Â When I think about technology, I always think about problems. Not problems with the technology itself, but about problems that technology can be used to solve. Far too often we technologists get enamored with a cool new technology (”It’s shiny!”) and we immediately begin looking for something to do with it. “Hey, this cool new hammer would work as a bottle opener if you hold it just right!”
But alas, a very long list of bad teaching & learning technology implementations can be cited to demonstrate why the “solution looking for a problem” approach is a bad idea. When I was an instructional designer at BYU’s Center for Instructional Design (now the Center for Teaching & Learning), I constantly fought this battle with faculty members who would come to the Center and announce that they needed a DVD, a website, an immersive 3D simulation, or some other such instructional technology creation. I would politely nod and we’d have a conversation that went something like this:
ME: Okay, so we can build the best (fill in the blank) possible, can you explain to me exactly what it is about your course that’s not going the way you want?
FACULTY: What do you mean?
ME: Well, once we’ve built (fill in the blank), what should be better about your course? Better yet, what should your students know or be able to do that they currently don’t?
FACULTY: Well, that’s a good question. What they really lack is . . .
From there, we’d spend some time talking about student learning and what the faculty member could do to better facilitate it. Then we’d explore how (fill in the blank) would help students learn better or faster. As often as not, we’d decide not to build (fill in the blank). Instead, we’d tweak some things in the course and build something else more appropriate to the problem the faculty member was trying to solve.
Based on experiences like this, I’ve developed a very simple approach to teaching and learning technology, academic technology and technology in general. Simply put, a technology is only as useful as the problems it solves. The trick for technologists, then, is to always begin with the end in mind. We have to get focused on the problem we’re trying to solve and stay focused on it. We have to constantly ask ourselves, “What am I trying to fix or improve? How will I be able to tell when I’ve succeeded?”
Once we know what we’re trying to improve, we have an objective. Let’s call it a “goal.” With our goal firmly in mind, we can then move to strategy formulation. I think of a strategy as a long-term plan of action focused on achieving a goal. From strategy we can then move to specific tactics or operational activities aimed at implementing the strategy.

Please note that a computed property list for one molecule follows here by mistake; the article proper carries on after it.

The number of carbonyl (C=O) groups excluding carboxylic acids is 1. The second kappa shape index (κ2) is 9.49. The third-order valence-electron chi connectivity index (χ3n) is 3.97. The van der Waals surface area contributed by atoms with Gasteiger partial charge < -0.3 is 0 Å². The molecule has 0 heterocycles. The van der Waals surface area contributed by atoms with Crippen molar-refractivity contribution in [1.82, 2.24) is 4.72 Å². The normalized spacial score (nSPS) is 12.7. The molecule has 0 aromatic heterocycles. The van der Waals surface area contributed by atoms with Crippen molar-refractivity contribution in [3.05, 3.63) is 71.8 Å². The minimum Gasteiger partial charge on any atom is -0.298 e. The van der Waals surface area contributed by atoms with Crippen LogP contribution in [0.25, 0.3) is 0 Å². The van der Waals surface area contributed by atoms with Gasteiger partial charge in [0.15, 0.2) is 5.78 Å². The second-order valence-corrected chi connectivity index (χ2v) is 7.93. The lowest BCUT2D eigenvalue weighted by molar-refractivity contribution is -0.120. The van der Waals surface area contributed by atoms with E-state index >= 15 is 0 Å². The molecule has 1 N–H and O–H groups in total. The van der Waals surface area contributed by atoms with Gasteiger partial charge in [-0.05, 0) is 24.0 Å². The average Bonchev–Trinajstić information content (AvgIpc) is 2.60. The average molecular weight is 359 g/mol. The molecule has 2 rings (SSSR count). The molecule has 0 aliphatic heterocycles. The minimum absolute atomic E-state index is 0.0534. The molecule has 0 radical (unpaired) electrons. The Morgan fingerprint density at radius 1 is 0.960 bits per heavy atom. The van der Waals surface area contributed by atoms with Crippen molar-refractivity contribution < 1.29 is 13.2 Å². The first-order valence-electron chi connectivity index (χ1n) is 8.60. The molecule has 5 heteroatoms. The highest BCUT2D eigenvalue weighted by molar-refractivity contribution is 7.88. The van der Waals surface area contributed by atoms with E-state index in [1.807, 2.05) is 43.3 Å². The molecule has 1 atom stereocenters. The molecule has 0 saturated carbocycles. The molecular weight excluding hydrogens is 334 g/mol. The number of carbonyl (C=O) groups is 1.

Let me make this more concrete. Let’s say that the faculty and administrators on a campus are concerned that they’re using up too much classroom time on administrivia, e.g. collecting and returning papers, administering quizzes, etc. A GOAL aimed at addressing this problem would be to reduce time spent on administrivia during class time. One possible STRATEGY for accomplishing this GOAL would be to move most class-administrative activities to an online environment where they could be completed outside of regular class time. One possible TACTIC for implementing this STRATEGY would be to make a particular online course management system (CMS) available for faculty members and students.
The beauty of this approach is that it drives both goal-driven technology implementations (tactics) AND straightforward evaluations of those implementations. Was a technology implementation effective? That question can now be answered, first and foremost, by answering another question: Was the goal accomplished? If the problem is less severe or even non-existent after the strategy and tactics were implemented, you can declare success. If the goal wasn’t accomplished, at least you learned that the tactic (and perhaps the strategy) you picked didn’t work.
Admittedly, this is a simplistic approach to technology planning and evaluation. But it has served me well and I’ll continue to rely on it until something better comes along. The bottom line? Technology should be used to make the world a better place. If we’re not able to demonstrate exactly how and to what extent technology is improving things, all were left with is, “It’s shiny!”